I wave the white flag.
No longer can I live my life at the harried pace that I have been. A little over a week ago, I was stopped cold in my tracks. My body issued an ultimatum. Slow down or be slowed down.
It was a quiet Sunday morning. As usual, I had a ton of to-do items awaiting me on my last free day before the start of the work week. Meals needed to be prepped, laundry had to be washed, and there was writing to be done. Once all of that was taken care of, maybe just maybe there would be time to catch up on a couple of shows stored for weeks on my DVR. I could knock out a chapter in a book that has been on extended loan to me from a friend. And, if lucky, I could be in bed by 11:00 p.m. This (and then some) has been my life since 2013, the year my son was born.
But my frenzied life caught up with me when I least expected.
Around 8:00 a.m., I stood under the shower head as the warm water streamed down. The night before was spent sparring with my occasional late visitor, insomnia. And as always the case when he visits, I was left with a pounding headache, weighted eye lids, feeble concentration, and the feeling that my whole body had been run over by a mack truck. But this time, was different. Terrifyingly different. Out of nowhere, I burst into a cold sweat. My heart thumped and raced. Sounds were muffled and distant. Images blurred. And the scariest was the feeling of liquid flowing from the top of my head down to the nape of my neck. With each inhalation, my chest drew tighter and tighter. I felt like I was suffocating. Slowly.
I frantically snatched the shower curtains open, climbed out of the tub, and rushed to the mirror. My eyes were sunken. Face unusually droopy. I stumbled out of the bathroom and grabbed my cell off of the dresser. I quickly googled signs of a stroke. Then signs of a heart attack. And, finally, signs of an aneurysm. Oddly, my symptoms did not wholly match any of them, but seemed to combine aspects of all of them. I did not know what, but something was very wrong.
It was when my son called out for me to come play with him in the living room that my chest further tightened as if compressed under a steel plate. My thoughts darted back and forth between catastrophe and contingencies. My worst nightmare come true would be to become incapacitated in our home and my son left unable to unlock the front door or dial a telephone to access help. The room seemed to spin around me while the floor beneath my feet suddenly felt like a Tilt-a-Wheel ride. I was becoming unhinged. I had to get us out of the house immediately.
I got us dressed in lightening speed. As I packed up his Ipad, miniature Thomas and Friends, and Goldfish snacks for his stay at the sitter’s, sweat covered my brow as my breathing became increasingly shallow and I lightheaded. This was the first time in our lives together that I was confronted with a ‘what if.’ The thought alone blinded me with tears and made my body tremble uncontrollably.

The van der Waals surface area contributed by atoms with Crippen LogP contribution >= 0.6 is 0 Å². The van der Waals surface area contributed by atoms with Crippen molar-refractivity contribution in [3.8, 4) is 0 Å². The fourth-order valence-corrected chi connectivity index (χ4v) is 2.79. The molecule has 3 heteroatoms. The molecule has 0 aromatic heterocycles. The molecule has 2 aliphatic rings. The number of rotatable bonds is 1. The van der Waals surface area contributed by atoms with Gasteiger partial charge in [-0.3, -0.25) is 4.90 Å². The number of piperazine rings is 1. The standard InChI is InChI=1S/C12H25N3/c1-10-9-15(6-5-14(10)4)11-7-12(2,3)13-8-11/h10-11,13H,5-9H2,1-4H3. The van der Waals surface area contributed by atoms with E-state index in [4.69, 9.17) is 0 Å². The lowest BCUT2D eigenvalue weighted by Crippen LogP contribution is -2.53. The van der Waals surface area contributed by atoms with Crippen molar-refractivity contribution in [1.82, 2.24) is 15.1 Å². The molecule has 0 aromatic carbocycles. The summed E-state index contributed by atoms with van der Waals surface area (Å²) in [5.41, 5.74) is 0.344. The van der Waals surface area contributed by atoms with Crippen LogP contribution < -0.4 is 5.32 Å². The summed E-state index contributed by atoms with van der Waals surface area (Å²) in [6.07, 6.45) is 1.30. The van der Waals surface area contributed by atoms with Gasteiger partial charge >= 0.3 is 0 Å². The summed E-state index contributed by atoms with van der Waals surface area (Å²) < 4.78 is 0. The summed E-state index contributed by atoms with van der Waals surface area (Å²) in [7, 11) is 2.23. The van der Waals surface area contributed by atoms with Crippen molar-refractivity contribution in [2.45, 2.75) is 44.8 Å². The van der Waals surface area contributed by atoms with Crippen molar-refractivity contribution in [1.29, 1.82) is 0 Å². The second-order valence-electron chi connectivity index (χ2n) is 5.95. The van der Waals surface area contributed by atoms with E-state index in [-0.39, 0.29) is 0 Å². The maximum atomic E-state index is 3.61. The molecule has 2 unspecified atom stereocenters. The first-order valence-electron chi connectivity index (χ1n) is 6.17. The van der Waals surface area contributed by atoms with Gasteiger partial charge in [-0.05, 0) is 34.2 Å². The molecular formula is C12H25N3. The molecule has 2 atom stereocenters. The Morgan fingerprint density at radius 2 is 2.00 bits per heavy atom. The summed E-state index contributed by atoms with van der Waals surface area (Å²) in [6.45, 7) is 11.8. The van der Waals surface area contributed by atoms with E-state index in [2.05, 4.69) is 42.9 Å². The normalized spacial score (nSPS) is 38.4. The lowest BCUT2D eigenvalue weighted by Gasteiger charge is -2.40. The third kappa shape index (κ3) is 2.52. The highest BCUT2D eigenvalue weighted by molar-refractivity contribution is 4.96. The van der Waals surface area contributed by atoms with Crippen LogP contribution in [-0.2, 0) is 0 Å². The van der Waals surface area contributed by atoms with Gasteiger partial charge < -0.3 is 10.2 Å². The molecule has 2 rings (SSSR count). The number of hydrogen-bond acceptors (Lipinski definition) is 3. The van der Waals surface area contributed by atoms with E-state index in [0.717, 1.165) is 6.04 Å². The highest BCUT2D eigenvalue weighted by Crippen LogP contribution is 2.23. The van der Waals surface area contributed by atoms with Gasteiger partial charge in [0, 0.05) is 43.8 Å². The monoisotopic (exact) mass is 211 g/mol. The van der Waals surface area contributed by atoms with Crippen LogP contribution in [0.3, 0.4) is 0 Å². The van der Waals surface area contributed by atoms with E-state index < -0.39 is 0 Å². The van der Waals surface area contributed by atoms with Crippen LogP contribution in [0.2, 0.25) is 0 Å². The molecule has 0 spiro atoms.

The good news is that I did not suffer a stroke, or a heart attack, or the early stages of an aneurysm.
For the first time in my life, I experienced an anxiety attack. Something I never imagined could happen to me. Something I always thought that I was too Ford-tough built to ever fall victim to. Consecutive years of parenting alone, working full-time, growing my freelance business, and endless scheduling and to-do lists had finally caught up with me. Despite almost a year of living my healthiest life ever, I was brought to near collapse. Healthy eating, weekly yoga, gratitude journaling, and meditation practice were no match for the raging monster of stress that lives inside of me.
I had to slow down. Or be slowed down.
The culture du jour is to wear our busyness as a badge of honor. Work, work, work, and work some more. It seems that we equate our value with how busy we are and how big we are doing it in the world. We welcome the opportunity to run down all of the projects that we are working on. And rattle off how we miraculously manage our children’s fully booked schedules while maintaining our own insane one. Or we proudly declare how few hours of sleep we get nightly because of all of the midnight oil we are burning. When someone asks, “How are you?” like programmed robots, we utter, ‘busy.’ Not ‘well’ or ‘fine.’ But ‘busy.’
When did it become so boss, so celebrated, to work ourselves to a point of self-destruction? Productivity and career success are great. However, we cannot forget that we work hard so that, one day, we can actually enjoy the fruits of our labor. We work hard to construct a life that, hopefully, fulfills and makes us happy. But we must not do it at the expense of our well being–at the expenses of our lives.
Do the work that needs to be done. Keep the commitments that must be kept. Give time to those you hold most dear; for they are who matter. But in the midst of it all, seek and find a thing called balance.